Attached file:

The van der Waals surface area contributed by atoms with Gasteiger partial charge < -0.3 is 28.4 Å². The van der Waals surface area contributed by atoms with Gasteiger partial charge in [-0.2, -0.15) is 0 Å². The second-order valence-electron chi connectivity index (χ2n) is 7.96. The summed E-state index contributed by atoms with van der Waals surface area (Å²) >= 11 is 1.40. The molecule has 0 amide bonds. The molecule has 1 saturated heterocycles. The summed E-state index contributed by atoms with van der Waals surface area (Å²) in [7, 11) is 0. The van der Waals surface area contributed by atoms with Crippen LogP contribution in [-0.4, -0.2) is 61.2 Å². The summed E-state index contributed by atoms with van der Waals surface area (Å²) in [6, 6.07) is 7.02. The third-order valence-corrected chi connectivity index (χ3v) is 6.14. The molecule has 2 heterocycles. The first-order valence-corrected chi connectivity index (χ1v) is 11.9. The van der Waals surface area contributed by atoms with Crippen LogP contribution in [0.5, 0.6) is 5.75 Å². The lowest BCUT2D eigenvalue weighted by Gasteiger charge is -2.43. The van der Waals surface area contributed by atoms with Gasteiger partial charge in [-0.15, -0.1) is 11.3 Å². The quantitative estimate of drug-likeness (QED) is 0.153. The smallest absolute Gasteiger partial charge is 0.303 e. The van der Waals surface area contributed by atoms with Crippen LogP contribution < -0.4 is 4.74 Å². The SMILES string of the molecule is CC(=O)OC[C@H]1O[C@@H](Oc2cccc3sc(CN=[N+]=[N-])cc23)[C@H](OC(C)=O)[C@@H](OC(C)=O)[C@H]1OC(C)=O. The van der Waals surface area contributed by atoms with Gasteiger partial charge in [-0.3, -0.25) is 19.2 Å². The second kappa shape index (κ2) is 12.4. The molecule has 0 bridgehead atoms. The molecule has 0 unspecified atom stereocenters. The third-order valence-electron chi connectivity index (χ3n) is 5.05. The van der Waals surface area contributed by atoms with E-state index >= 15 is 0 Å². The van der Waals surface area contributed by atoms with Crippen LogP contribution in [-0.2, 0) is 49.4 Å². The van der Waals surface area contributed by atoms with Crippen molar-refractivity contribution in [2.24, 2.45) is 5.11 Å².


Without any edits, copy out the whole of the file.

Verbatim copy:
The van der Waals surface area contributed by atoms with Gasteiger partial charge < -0.3 is 28.4 Å². The van der Waals surface area contributed by atoms with Gasteiger partial charge in [-0.2, -0.15) is 0 Å². The second-order valence-electron chi connectivity index (χ2n) is 7.96. The summed E-state index contributed by atoms with van der Waals surface area (Å²) >= 11 is 1.40. The molecule has 0 amide bonds. The molecule has 1 saturated heterocycles. The summed E-state index contributed by atoms with van der Waals surface area (Å²) in [7, 11) is 0. The van der Waals surface area contributed by atoms with Crippen LogP contribution in [-0.4, -0.2) is 61.2 Å². The summed E-state index contributed by atoms with van der Waals surface area (Å²) in [6, 6.07) is 7.02. The third-order valence-corrected chi connectivity index (χ3v) is 6.14. The molecule has 2 heterocycles. The first-order valence-corrected chi connectivity index (χ1v) is 11.9. The van der Waals surface area contributed by atoms with Crippen LogP contribution in [0.5, 0.6) is 5.75 Å². The lowest BCUT2D eigenvalue weighted by Gasteiger charge is -2.43. The van der Waals surface area contributed by atoms with Gasteiger partial charge in [-0.15, -0.1) is 11.3 Å². The quantitative estimate of drug-likeness (QED) is 0.153. The smallest absolute Gasteiger partial charge is 0.303 e. The van der Waals surface area contributed by atoms with Crippen LogP contribution < -0.4 is 4.74 Å². The SMILES string of the molecule is CC(=O)OC[C@H]1O[C@@H](Oc2cccc3sc(CN=[N+]=[N-])cc23)[C@H](OC(C)=O)[C@@H](OC(C)=O)[C@H]1OC(C)=O. The van der Waals surface area contributed by atoms with Gasteiger partial charge in [-0.3, -0.25) is 19.2 Å². The second kappa shape index (κ2) is 12.4. The molecule has 0 bridgehead atoms. The molecule has 0 unspecified atom stereocenters. The third-order valence-electron chi connectivity index (χ3n) is 5.05. The van der Waals surface area contributed by atoms with E-state index >= 15 is 0 Å². The van der Waals surface area contributed by atoms with Crippen LogP contribution in [-0.2, 0) is 49.4 Å². The van der Waals surface area contributed by atoms with Crippen molar-refractivity contribution in [2.24, 2.45) is 5.11 Å².